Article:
Personal, Social, Health Education
As a subject, PSHE aims to provide children with the knowledge and skills to keep themselves happy, healthy and safe, as well as to prepare them for life and work. PSHE aims to give children the knowledge, skills and understanding they need to lead confident, healthy and independent lives.
At St John's Catholic Primary School, we recognise that PSHE and Citizenship are closely related to RE and reflect the teachings of the Catholic Church.
Our school vision is to provide a faith community in which children can learn to respect themselves and others and take responsibility for their own action; navigating our complex world can be challenging, and parents and teachers play an essential role in preparing children for the future!
Positive approaches to personal, social and health issues are promoted throughout the curriculum and general life of the school. Children are encouraged to learn and acquire new skills which will enable them to show respect and concern for themselves, others and the environment. They are encouraged to see themselves as valued members of the school faith community, their parish communities and the wider world community.
We have implemented ‘The Jigsaw Approach’ throughout the school, across all classes from EYFS to Y6, in addition to covering PSHE through other areas of the school’s curriculum e.g. RE, RSE, assemblies, circle time and science.
Some simple ways parents can support PSHE at home are:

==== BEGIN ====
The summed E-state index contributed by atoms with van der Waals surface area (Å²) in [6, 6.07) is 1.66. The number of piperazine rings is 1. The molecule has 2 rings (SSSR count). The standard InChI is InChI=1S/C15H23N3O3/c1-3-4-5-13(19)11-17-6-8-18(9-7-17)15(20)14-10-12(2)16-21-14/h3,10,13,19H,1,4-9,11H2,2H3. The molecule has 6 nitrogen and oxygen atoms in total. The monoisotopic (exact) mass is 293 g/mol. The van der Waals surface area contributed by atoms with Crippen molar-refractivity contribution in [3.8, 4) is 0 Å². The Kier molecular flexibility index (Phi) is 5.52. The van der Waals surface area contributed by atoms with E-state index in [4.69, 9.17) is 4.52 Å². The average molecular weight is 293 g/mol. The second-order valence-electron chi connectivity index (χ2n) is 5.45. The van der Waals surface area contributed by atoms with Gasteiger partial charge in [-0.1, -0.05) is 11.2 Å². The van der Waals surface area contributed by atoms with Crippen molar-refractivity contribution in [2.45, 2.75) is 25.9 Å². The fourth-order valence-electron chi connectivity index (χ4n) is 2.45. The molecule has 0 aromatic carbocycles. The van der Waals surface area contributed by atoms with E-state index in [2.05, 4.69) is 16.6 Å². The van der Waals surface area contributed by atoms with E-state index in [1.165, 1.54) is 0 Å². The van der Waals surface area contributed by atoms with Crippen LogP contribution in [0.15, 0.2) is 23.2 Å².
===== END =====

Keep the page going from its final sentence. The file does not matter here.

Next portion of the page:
- Encourage your child to dress and undress independently and manage their own hygiene. They could be encouraged to brush their teeth twice a day without being told to, or wash their hands before a meal.
- Create a role-play area that has materials and plays things to reflect your child's interests. Whether they're in to role-playing as a doctor or a hair stylist, make sure their interests are met. This encourages them to explore their interests, and can lead to conversations about what they would like to be when they grow up.
- Encourage your child to help you plan and cook healthy recipes. Often the best way to encourage healthy eating with your child is by setting an example and to have open conversations about making healthy choices. You could write up a shopping list together before going to do your food shop, discussing your food and ingredients choices with them. This involves them in decision-making, and gets them thinking about making healthy choices about food.
- Make time for simple activities such as board games, which help to encourage teamwork and learning to take turns. Playing games with other children can lead to increased social awareness, and learning social cues.
- With older children, you can use documentaries and other media to discuss issues around our place and responsibilities in society.
- Give your child plenty of positive encouragement and praise to build self-esteem and confidence.When children misbehave, instead of reprimanding them, help them reflect on why their behaviour was wrong and think of how they could have handled the situation differently.
- Encourage children to engage in healthy behaviours for their mind and body, such as practicing mindfulness, meditation and positive affirmations. You could make time each evening to say positive affirmations together or do a meditation, either following a guided video or playing some calming music and sitting quietly together.